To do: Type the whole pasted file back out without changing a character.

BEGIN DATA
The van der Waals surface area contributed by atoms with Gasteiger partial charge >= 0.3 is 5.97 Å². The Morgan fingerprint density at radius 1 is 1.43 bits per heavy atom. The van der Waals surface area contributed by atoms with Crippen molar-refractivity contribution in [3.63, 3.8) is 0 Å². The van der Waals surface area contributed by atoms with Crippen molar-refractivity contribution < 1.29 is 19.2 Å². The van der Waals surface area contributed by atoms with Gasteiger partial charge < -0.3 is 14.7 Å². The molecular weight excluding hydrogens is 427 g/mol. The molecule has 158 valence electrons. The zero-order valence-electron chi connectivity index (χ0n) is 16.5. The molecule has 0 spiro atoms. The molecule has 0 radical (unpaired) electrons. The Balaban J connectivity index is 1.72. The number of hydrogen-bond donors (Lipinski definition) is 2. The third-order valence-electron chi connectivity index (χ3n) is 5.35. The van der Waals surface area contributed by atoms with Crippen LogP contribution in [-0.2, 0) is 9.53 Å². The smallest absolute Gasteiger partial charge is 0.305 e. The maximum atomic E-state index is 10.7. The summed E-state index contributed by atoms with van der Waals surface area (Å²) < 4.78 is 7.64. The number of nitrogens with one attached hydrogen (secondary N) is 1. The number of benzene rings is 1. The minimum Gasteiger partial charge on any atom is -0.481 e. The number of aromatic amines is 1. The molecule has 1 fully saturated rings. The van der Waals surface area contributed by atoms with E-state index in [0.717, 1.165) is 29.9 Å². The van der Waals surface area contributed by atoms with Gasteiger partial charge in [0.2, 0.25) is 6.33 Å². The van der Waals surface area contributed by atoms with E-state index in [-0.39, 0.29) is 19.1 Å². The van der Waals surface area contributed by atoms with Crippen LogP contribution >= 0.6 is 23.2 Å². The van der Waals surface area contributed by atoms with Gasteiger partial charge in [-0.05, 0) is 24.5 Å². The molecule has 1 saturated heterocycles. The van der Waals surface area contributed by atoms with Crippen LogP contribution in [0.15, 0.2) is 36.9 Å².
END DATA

The van der Waals surface area contributed by atoms with Gasteiger partial charge >= 0.3 is 5.97 Å². The Morgan fingerprint density at radius 1 is 1.43 bits per heavy atom. The van der Waals surface area contributed by atoms with Crippen molar-refractivity contribution in [3.63, 3.8) is 0 Å². The van der Waals surface area contributed by atoms with Crippen molar-refractivity contribution < 1.29 is 19.2 Å². The van der Waals surface area contributed by atoms with Gasteiger partial charge < -0.3 is 14.7 Å². The molecular weight excluding hydrogens is 427 g/mol. The molecule has 158 valence electrons. The zero-order valence-electron chi connectivity index (χ0n) is 16.5. The molecule has 0 spiro atoms. The molecule has 0 radical (unpaired) electrons. The Balaban J connectivity index is 1.72. The number of hydrogen-bond donors (Lipinski definition) is 2. The third-order valence-electron chi connectivity index (χ3n) is 5.35. The van der Waals surface area contributed by atoms with Crippen LogP contribution in [-0.2, 0) is 9.53 Å². The smallest absolute Gasteiger partial charge is 0.305 e. The maximum atomic E-state index is 10.7. The summed E-state index contributed by atoms with van der Waals surface area (Å²) < 4.78 is 7.64. The number of nitrogens with one attached hydrogen (secondary N) is 1. The number of benzene rings is 1. The minimum Gasteiger partial charge on any atom is -0.481 e. The number of aromatic amines is 1. The molecule has 1 fully saturated rings. The van der Waals surface area contributed by atoms with E-state index in [0.717, 1.165) is 29.9 Å². The van der Waals surface area contributed by atoms with Gasteiger partial charge in [0.2, 0.25) is 6.33 Å². The van der Waals surface area contributed by atoms with E-state index in [-0.39, 0.29) is 19.1 Å². The van der Waals surface area contributed by atoms with Crippen LogP contribution >= 0.6 is 23.2 Å². The van der Waals surface area contributed by atoms with Gasteiger partial charge in [-0.05, 0) is 24.5 Å². The molecule has 1 saturated heterocycles. The van der Waals surface area contributed by atoms with Crippen LogP contribution in [0.15, 0.2) is 36.9 Å².